Once known only for oil and chaos, the country is changing rapidly. It has a rising middle class, a dynamic arts scene and more miles of golden sand than you can shake a bucket and spade at. Its national parks are home to some of the last remaining endangered species in West Africa, while its mountains offer a cooler climate and spectacular views of the most populous country in Africa.
Those 177 million people are as diverse as the nation itself; in the north, you'll see men in colourful Muslim dress lining prayer mats on Fridays, while their southern counterparts play checkers before church. The cuisine too is varied; there are hot and spicy dishes, fresh fish and meat, fast food and imported fare.
But Nigeria's greatest asset – its wealth of native races and religions, its vibrant population – have also proven its downfall on countless explosive occasions, and military overthrows, coups and assassinations have been numerous. The situation is particularly fraught in northern Nigeria, which is home to the jihadist group, Boko Haram (meaning “Western education is forbidden”).
For all its domestic difficulties, Nigeria remains a major regional power and lays claim to the biggest economy in Africa – if you want to feel the excitement of an emerging country, this land will blow you away.
It’s full of surprises, too. Visitors can find themselves dancing the night away at a Nigerian wedding party, sipping champagne with supermodels, haggling for art in Lagos’ hipster district, Yabi, and swimming beneath cascading waterfalls in the mountains.
Though Nigeria is a loud and brash destination, it also has a quieter, more reflective side that deserves to be seen. In fact it has so many faces that at times it feels more like a continent than a country.
Things to see and do
Modern Benin City is a rapidly developing metropolis, but there are a few reminders of its long Yoruba history. The old city's moat and wall survive in places and the National Museum houses an interesting collection of Benin royal art. The Oba's Palace is worth visiting, although permission needs to be obtained in Lagos.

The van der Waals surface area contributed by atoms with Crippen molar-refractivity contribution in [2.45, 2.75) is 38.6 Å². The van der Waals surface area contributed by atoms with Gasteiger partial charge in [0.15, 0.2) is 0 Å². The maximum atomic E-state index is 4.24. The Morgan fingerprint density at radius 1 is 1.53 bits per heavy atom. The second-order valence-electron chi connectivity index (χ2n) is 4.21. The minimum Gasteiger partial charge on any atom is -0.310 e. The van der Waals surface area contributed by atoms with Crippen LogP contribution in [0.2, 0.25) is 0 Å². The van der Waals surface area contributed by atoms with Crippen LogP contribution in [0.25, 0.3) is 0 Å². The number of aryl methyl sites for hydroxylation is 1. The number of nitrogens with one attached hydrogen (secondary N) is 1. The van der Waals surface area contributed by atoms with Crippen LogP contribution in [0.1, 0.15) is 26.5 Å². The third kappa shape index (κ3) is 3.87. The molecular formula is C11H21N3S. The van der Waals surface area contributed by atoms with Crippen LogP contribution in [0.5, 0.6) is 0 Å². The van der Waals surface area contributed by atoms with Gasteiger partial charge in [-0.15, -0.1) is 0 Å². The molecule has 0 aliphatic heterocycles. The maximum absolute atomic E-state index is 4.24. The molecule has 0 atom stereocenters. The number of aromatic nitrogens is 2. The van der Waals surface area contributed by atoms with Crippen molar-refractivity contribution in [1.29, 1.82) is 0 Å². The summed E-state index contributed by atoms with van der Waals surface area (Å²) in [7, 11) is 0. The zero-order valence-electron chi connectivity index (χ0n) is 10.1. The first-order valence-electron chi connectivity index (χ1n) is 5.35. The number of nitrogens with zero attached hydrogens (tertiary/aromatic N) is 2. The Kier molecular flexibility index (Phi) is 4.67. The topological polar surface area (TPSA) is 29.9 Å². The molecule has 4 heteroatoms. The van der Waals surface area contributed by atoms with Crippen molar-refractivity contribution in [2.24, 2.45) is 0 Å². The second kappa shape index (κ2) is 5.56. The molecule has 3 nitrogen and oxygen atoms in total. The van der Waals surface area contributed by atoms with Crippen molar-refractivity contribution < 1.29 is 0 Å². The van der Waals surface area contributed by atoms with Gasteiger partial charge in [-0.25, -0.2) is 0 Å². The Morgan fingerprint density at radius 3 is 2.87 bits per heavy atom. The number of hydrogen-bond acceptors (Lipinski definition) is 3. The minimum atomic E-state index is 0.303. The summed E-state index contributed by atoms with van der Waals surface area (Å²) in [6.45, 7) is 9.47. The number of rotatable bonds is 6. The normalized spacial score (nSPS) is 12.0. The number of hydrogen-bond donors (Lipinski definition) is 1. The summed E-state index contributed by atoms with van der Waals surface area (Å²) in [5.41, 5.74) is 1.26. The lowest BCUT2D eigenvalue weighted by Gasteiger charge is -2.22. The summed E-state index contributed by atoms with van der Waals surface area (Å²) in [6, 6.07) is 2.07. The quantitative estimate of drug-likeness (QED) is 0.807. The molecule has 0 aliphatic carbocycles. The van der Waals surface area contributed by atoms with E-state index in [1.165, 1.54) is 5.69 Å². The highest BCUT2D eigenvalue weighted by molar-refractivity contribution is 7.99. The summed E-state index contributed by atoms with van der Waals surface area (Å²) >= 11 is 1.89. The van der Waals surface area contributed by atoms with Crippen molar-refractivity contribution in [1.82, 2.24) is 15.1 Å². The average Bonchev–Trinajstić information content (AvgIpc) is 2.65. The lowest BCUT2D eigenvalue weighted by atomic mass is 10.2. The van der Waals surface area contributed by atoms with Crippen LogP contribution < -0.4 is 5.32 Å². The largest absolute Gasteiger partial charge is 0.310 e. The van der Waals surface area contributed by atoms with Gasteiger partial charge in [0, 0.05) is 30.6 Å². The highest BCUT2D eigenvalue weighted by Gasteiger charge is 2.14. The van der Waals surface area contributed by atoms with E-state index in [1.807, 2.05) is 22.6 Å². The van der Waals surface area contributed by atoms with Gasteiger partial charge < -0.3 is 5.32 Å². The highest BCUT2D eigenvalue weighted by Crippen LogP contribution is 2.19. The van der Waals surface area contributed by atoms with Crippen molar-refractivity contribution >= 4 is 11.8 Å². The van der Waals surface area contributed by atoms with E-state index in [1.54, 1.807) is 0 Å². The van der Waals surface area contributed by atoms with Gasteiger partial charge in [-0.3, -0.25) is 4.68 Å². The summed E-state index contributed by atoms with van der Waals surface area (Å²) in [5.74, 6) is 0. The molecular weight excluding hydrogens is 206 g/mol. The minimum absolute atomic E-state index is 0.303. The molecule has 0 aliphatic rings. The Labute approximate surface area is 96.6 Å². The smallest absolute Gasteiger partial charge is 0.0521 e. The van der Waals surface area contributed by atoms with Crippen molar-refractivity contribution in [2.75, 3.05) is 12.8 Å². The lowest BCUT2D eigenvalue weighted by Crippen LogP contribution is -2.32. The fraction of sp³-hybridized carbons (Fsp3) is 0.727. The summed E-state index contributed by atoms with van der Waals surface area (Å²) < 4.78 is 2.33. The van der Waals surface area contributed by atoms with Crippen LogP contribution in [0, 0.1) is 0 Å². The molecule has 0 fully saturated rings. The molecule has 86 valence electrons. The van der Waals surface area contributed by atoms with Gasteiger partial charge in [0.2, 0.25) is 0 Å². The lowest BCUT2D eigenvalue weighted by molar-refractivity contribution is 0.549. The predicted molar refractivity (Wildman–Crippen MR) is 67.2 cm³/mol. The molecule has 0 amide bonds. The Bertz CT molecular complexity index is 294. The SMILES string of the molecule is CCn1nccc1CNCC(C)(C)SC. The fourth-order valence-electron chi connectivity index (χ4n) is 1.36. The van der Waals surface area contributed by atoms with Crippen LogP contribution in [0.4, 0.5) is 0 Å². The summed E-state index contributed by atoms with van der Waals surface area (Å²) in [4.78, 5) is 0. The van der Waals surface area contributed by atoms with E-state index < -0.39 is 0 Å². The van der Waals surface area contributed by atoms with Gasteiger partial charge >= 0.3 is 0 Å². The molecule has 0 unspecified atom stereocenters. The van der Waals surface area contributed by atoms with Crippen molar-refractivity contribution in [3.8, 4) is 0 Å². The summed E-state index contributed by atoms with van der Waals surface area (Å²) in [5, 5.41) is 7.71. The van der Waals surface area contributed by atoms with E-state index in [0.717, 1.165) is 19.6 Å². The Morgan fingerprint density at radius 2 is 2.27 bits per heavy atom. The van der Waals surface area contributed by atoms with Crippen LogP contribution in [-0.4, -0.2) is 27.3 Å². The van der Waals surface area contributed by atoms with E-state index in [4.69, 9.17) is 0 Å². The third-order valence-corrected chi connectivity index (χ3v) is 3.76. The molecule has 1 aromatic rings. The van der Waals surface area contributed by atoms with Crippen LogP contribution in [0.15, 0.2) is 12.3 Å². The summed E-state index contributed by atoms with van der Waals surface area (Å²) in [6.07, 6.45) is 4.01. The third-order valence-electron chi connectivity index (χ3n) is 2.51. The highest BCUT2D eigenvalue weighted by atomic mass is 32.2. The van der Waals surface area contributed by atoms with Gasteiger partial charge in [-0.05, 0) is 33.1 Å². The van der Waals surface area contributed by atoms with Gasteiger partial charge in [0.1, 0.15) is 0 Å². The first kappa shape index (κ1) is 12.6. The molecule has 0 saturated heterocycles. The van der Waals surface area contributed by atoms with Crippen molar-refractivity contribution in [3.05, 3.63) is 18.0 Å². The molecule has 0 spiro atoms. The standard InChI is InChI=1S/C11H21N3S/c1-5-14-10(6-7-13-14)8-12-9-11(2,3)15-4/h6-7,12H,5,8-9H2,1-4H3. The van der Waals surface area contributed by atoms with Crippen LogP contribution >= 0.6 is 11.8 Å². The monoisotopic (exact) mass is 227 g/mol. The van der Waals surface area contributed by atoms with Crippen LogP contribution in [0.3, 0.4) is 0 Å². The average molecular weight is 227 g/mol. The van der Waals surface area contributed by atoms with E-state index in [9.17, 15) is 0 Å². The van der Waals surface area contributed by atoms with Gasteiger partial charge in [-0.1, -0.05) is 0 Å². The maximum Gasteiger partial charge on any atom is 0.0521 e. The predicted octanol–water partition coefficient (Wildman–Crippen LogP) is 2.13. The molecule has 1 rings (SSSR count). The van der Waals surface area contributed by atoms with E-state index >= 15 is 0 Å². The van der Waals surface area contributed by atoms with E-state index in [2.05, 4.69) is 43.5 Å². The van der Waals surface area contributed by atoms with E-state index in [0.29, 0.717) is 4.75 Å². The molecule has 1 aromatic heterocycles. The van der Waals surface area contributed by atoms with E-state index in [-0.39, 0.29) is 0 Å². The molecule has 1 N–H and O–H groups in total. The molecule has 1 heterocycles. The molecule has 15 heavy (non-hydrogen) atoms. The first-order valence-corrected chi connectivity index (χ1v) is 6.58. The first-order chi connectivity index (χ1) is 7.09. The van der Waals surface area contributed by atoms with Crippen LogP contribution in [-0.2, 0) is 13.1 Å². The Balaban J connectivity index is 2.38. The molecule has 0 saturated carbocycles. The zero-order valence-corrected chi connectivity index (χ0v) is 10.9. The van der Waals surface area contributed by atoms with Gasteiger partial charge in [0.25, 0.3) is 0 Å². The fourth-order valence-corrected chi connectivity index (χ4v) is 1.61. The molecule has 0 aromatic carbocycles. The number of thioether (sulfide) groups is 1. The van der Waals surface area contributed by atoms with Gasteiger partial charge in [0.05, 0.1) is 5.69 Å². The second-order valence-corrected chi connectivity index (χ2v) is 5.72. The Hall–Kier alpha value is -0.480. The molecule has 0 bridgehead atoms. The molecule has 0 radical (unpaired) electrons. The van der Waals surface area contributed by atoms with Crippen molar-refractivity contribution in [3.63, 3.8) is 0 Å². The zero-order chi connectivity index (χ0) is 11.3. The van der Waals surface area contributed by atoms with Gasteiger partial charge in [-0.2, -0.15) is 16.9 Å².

Calabar is a pleasant town in a beautiful setting, high on a hill above the Calabar River. It has a somewhat Mediterranean feel, with its whitewashed houses, cleanish streets and slightly cool climate. Don't miss the giant cast iron hand sculptures in the park outside the slave museum; shacked but cut at the wrist, they represent breaking free from the past.
Cross River National Park
Journey through the Cross River National Park. The best base from which to do so is the town of Ikom, on the road to Cameroon, which has curious carved monoliths set in circles, believed to be ancient monuments assembled in reverence to ancestors. In the Rainforest Conservation area, you'll find majestic mountains and rolling hills, with wildlife including leopards, buffalos, chimpanzees, gorillas, baboons and elephants.
Emir's Palace, Kano
Circumnavigate the walled old town of Kano, formerly the largest of the ancient Hausa cities, and soak up its lingering medieval atmosphere. Despite this atmosphere, reinforced by the wall, Kano was founded at least 1,000 years ago, being of strategic importance on the trans-Saharan trade routes. The Emir's Palace remainsan outstanding example of Hausa architecture.
Gashaka Game Reserve
The title of Nigeria's most scenic national park might go to the Gashaka Game Reserve near Yola, which provides opportunities to view birds and animals and is home to some highly endangered species.
Gidan Makama Museum